Nonfiction > E.C. Stedman & E.M. Hutchinson, eds. > A Library of American Literature > 1788–1820
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Stedman and Hutchinson, comps.  A Library of American Literature:
An Anthology in Eleven Volumes.  1891.
Vol. IV: Literature of the Republic, Part I., Constitutional period, 1788–1820
 
A History of St. Tammany
By Samuel Latham Mitchill (1764–1831)
 
[Born in North Hempstead, Queens Co., N. Y., 1764. Died in New York, N. Y., 1831. From an Oration pronounced before the Tammany Society. 1795.]

I SHALL, therefore, talk to you concerning the life, character, and exploits of your great father, Tammany.
  1
  In many parts of that extensive and fertile tract of country west of the Alleghany mountains, and extending northward of the river Ohio, are found remains of fortifications, and monuments and vestiges of human art, whose antiquity no man knows, nor can ascertain. The regularity of their plan and figure, and the skill and labor displayed in their erection, have given rise to an idea that some Europeans must have had an agency in making them. After many fruitless conjectures on the subject, the most experienced antiquarians have given it up in despair. Now, it was not Ferdinando de Soto, nor De La Salle, nor any other Spaniard or Frenchman, that erected these works; but, at a period far more remote than the fancied voyage of Boehm, or the real navigation of Columbus, Tammany and his people inhabited these lands.  2
  He was in his youth both a hunter and a warrior, and the fame of his exploits had travelled through all the space embraced by the St. Lawrence and the Mississippi, and had even extended beyond the Missouri and the upper lakes. In his hazardous excursions he labored with extraordinary zeal to subdue the monsters of the forest, and the Grecian Hercules himself does not appear to have achieved greater exploits. In the war which he waged for many years with the Evil Spirit, his sagacity, courage, and prowess, were wonderfully distinguished. For this author and promoter of mischief, envying the reputation and happiness which Tammany enjoyed, determined to harass and torment him in every possible way. He accordingly first caused poison sumach and stinging-nettles to grow so thick in the land, that they almost choked every other vegetable, and diffused virulent exhalations through every part of the air, to the annoyance of all the people, who were also poisoned and punctured by them whenever they went forth to hunt Tammany, after various trials to destroy them, found at last that the soil in which they grew was inflammable, and availing himself of a severe drought, after the fall of the leaf, set fire to the turf and consumed the venomous plants, which burned with such rapidity that the Evil Spirit himself, who happened to be skulking about the spot, was sorely singed by the flames.  3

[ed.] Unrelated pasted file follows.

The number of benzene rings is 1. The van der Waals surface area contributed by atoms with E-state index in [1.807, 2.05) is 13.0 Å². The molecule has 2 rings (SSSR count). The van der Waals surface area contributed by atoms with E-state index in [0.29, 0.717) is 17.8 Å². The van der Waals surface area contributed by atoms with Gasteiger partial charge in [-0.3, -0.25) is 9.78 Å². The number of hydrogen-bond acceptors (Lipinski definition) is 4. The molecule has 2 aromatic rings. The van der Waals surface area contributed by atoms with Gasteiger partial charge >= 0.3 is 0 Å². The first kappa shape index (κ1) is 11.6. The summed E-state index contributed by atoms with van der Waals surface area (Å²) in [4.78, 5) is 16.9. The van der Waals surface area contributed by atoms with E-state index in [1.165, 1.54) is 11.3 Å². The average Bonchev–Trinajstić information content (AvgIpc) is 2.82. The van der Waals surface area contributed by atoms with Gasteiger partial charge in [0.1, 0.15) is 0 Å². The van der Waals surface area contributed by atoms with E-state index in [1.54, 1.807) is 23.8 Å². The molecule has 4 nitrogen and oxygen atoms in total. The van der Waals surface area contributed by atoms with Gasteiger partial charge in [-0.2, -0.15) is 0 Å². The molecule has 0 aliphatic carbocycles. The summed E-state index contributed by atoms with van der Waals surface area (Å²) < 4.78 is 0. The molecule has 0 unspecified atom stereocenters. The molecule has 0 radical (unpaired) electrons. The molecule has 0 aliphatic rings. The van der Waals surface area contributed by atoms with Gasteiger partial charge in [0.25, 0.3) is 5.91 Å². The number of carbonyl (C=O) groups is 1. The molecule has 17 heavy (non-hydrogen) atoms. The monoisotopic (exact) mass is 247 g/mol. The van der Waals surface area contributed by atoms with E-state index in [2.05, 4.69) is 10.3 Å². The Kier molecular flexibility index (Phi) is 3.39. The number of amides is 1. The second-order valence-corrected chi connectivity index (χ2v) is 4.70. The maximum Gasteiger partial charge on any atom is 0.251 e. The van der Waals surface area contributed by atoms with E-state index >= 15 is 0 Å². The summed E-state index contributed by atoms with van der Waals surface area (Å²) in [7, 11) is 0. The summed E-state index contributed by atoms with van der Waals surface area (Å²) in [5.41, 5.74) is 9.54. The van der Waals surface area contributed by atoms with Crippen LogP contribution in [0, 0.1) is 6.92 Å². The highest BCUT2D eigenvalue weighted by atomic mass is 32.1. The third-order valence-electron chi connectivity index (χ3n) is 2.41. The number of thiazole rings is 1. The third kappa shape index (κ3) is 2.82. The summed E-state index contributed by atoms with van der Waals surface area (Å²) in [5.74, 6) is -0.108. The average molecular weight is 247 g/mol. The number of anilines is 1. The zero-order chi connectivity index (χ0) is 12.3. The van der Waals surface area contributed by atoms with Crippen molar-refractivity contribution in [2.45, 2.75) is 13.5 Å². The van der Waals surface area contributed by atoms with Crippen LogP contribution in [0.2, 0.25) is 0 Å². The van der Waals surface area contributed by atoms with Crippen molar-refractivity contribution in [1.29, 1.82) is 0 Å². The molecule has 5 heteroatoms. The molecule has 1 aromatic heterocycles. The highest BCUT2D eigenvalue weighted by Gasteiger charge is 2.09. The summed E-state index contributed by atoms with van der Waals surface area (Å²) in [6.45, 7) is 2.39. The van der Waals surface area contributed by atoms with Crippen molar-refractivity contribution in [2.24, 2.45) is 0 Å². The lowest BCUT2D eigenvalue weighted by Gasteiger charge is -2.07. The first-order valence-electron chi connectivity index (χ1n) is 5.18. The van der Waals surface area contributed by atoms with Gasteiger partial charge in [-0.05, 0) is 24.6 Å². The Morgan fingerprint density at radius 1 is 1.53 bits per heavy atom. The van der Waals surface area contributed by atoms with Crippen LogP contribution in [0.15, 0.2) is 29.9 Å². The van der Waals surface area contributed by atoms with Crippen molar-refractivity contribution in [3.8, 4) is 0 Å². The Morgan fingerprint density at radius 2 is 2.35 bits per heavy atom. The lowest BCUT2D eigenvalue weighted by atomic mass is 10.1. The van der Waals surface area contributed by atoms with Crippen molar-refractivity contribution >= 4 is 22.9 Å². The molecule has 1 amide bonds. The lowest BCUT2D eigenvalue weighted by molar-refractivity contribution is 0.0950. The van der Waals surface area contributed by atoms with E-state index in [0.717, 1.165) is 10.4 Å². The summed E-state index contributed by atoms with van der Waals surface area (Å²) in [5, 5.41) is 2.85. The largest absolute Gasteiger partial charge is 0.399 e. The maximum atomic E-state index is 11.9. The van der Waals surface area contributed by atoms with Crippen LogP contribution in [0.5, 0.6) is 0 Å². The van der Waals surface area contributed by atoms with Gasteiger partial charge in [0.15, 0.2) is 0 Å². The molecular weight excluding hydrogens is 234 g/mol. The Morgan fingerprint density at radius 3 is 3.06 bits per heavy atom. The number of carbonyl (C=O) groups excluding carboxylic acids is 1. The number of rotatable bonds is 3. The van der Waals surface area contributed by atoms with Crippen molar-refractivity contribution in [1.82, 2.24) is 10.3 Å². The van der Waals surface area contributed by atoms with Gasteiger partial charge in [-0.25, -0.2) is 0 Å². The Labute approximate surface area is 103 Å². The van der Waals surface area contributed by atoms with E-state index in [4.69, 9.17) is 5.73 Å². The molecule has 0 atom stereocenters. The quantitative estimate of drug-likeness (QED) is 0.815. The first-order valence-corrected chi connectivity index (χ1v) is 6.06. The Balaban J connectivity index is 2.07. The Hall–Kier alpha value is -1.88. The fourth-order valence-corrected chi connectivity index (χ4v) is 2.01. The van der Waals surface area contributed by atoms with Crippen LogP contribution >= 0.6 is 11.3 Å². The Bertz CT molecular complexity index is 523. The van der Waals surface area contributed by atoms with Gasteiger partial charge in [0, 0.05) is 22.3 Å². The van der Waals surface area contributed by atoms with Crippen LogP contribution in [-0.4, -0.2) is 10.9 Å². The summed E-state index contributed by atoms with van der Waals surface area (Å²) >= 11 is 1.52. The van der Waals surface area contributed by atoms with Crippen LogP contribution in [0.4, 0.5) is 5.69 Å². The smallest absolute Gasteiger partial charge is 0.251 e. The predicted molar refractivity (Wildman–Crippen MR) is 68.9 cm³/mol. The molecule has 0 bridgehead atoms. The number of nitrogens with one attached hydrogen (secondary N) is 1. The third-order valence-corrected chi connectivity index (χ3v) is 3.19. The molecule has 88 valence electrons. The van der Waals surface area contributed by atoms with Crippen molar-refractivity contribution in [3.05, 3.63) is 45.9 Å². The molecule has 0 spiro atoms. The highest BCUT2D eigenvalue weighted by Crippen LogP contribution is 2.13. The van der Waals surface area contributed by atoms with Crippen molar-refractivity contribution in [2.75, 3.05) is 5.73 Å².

In revenge for this, he next sent innumerable rattlesnakes to infest the land; but Tammany, by sowing the seeds of the ash-tree upon the ground just cleared of the sumach, soon caused the serpents to disappear, and while this was doing, the distress and affliction caused by their bites gave occasion to the discovery of curing them by seneka-root and plantain.  4
  Frustrated in this scheme, he brought from the other side of Lake Superior alarming droves of Mammoths, carnivorous animals, and especially loving to feed upon human flesh. These he turned loose upon the Tammanial Territories, and many deaths and much devastation they caused. They were so swift that nobody could overtake them, and so ferocious that they filled whole villages with terror. Arrows fell blunted from their skins and clubs assailed them in vain. From some prisoners brought home in an expedition against the Indians of the Tide-waters, the Tammanites had learned the use of seasoning for their food, and a part of the tribute paid to the conquerors by the Atlantic nations was wampum, dried fish, and salt. This latter they caused to be brought thither in vast quantities, and the creatures of the wilderness, attracted by the diffusion of its atoms through the air, flocked around the magazines, and pawed and licked the dust impregnated with the smallest saline particles. They grew so fond of it that Tammany ordered large spots of ground to be sprinkled with salt, that the wild animals drawn thither might fall a more easy prey to the hunters, who lay in wait to kill them. Among others came the Mammoth, who was remarkably ravenous of the product of the ocean, and when intent in gratifying his palate, was led into the covered pits dug across his paths by direction of Tammany, and there expired impaled on the sharpened points of trees, which tore to pieces his belly and bowels as he fell. Thus the country was cleared of those monsters, whose bones, discovered to this day at the Licks, confirm the reality of the story.  5
  Mortified and disappointed at this extraordinary expedient, his determined adversary next attempted by an inundation to cover the land, and to destroy its inhabitants at once. For this purpose he raised a dam of compact rock a little above Ontario, and caused a rising of the waters of Lake Erie to a great height; and then made another, above where Detroit now is, which confined the lakes Huron and Michigan: the banks were overflowed by the mighty collection afforded by rain and melting snow, and the southern country began to be deluged; but Tammany getting intelligence of what was going on, opened the drains in which the waters of Alleghany, Miamis, and Wabash now run; cut the ditch, which at this time forms the channel of the Ohio, through the solid limestone, and thus collected and gave vent to the mighty body of waters rushing from above; being hailed on the accomplishment of it by his almost adoring people, the saviour of his country. The lakes by degrees subsided; but the rapids of Detroit and the falls of Niagara remain to this day, monuments of the astonishing event!  6